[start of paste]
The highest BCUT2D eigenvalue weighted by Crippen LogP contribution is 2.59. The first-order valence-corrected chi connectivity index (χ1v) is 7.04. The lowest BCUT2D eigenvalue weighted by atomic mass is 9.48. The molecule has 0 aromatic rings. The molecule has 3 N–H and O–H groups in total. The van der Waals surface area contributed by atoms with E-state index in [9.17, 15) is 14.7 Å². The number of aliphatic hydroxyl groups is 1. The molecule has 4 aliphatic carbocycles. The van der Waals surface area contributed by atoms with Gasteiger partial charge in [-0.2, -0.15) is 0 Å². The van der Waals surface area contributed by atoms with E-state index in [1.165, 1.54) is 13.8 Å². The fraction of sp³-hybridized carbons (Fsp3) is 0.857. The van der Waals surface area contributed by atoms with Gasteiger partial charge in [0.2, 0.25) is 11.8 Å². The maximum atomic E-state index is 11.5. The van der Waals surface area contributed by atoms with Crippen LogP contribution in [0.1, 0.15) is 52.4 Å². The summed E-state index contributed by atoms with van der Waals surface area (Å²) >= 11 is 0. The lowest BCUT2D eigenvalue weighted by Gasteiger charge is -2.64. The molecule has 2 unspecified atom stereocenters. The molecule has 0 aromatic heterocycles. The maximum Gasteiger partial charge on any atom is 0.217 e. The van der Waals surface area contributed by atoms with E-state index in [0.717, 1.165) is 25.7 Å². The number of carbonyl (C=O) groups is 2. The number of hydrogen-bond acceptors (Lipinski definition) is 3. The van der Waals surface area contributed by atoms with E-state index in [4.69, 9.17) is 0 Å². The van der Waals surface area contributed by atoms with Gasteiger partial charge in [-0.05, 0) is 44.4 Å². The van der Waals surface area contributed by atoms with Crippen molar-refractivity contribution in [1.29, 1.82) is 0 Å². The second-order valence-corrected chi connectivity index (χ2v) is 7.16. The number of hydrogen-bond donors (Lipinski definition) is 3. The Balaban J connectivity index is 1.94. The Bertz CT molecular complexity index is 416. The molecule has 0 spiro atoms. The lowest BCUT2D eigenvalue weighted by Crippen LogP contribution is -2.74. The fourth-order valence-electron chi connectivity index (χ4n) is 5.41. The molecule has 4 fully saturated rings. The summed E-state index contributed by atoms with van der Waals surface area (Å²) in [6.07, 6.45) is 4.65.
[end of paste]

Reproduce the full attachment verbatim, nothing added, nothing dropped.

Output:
The highest BCUT2D eigenvalue weighted by Crippen LogP contribution is 2.59. The first-order valence-corrected chi connectivity index (χ1v) is 7.04. The lowest BCUT2D eigenvalue weighted by atomic mass is 9.48. The molecule has 0 aromatic rings. The molecule has 3 N–H and O–H groups in total. The van der Waals surface area contributed by atoms with E-state index in [9.17, 15) is 14.7 Å². The number of aliphatic hydroxyl groups is 1. The molecule has 4 aliphatic carbocycles. The van der Waals surface area contributed by atoms with Gasteiger partial charge in [-0.2, -0.15) is 0 Å². The van der Waals surface area contributed by atoms with E-state index in [1.165, 1.54) is 13.8 Å². The fraction of sp³-hybridized carbons (Fsp3) is 0.857. The van der Waals surface area contributed by atoms with Gasteiger partial charge in [0.2, 0.25) is 11.8 Å². The maximum atomic E-state index is 11.5. The van der Waals surface area contributed by atoms with Crippen LogP contribution in [0.1, 0.15) is 52.4 Å². The summed E-state index contributed by atoms with van der Waals surface area (Å²) >= 11 is 0. The lowest BCUT2D eigenvalue weighted by Gasteiger charge is -2.64. The molecule has 2 unspecified atom stereocenters. The molecule has 0 aromatic heterocycles. The maximum Gasteiger partial charge on any atom is 0.217 e. The van der Waals surface area contributed by atoms with E-state index in [0.717, 1.165) is 25.7 Å². The number of carbonyl (C=O) groups is 2. The number of hydrogen-bond acceptors (Lipinski definition) is 3. The van der Waals surface area contributed by atoms with E-state index in [4.69, 9.17) is 0 Å². The van der Waals surface area contributed by atoms with Gasteiger partial charge in [-0.05, 0) is 44.4 Å². The van der Waals surface area contributed by atoms with Crippen molar-refractivity contribution in [1.29, 1.82) is 0 Å². The second-order valence-corrected chi connectivity index (χ2v) is 7.16. The number of hydrogen-bond donors (Lipinski definition) is 3. The Balaban J connectivity index is 1.94. The Bertz CT molecular complexity index is 416. The molecule has 0 spiro atoms. The lowest BCUT2D eigenvalue weighted by Crippen LogP contribution is -2.74. The fourth-order valence-electron chi connectivity index (χ4n) is 5.41. The molecule has 4 fully saturated rings. The summed E-state index contributed by atoms with van der Waals surface area (Å²) in [6.07, 6.45) is 4.65.